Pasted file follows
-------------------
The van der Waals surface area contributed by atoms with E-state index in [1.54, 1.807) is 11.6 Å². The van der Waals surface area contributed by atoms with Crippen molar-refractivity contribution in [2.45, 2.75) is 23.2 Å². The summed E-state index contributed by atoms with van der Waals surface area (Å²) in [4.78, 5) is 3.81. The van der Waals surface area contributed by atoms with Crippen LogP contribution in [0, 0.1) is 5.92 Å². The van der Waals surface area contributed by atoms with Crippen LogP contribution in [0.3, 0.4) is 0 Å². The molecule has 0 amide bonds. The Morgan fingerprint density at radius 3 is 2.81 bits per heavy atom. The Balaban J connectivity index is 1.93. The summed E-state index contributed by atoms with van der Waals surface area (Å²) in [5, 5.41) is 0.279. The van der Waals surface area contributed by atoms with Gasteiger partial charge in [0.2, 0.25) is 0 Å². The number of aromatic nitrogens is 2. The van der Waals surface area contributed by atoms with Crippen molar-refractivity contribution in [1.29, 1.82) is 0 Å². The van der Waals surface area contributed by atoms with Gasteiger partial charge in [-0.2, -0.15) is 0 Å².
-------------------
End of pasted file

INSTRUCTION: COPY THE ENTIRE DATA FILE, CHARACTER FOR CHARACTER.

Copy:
The van der Waals surface area contributed by atoms with E-state index in [1.54, 1.807) is 11.6 Å². The van der Waals surface area contributed by atoms with Crippen molar-refractivity contribution in [2.45, 2.75) is 23.2 Å². The summed E-state index contributed by atoms with van der Waals surface area (Å²) in [4.78, 5) is 3.81. The van der Waals surface area contributed by atoms with Crippen LogP contribution in [0, 0.1) is 5.92 Å². The van der Waals surface area contributed by atoms with Crippen LogP contribution in [0.3, 0.4) is 0 Å². The molecule has 0 amide bonds. The Morgan fingerprint density at radius 3 is 2.81 bits per heavy atom. The Balaban J connectivity index is 1.93. The summed E-state index contributed by atoms with van der Waals surface area (Å²) in [5, 5.41) is 0.279. The van der Waals surface area contributed by atoms with Gasteiger partial charge in [0.2, 0.25) is 0 Å². The number of aromatic nitrogens is 2. The van der Waals surface area contributed by atoms with Crippen molar-refractivity contribution in [1.29, 1.82) is 0 Å². The van der Waals surface area contributed by atoms with Gasteiger partial charge in [-0.2, -0.15) is 0 Å².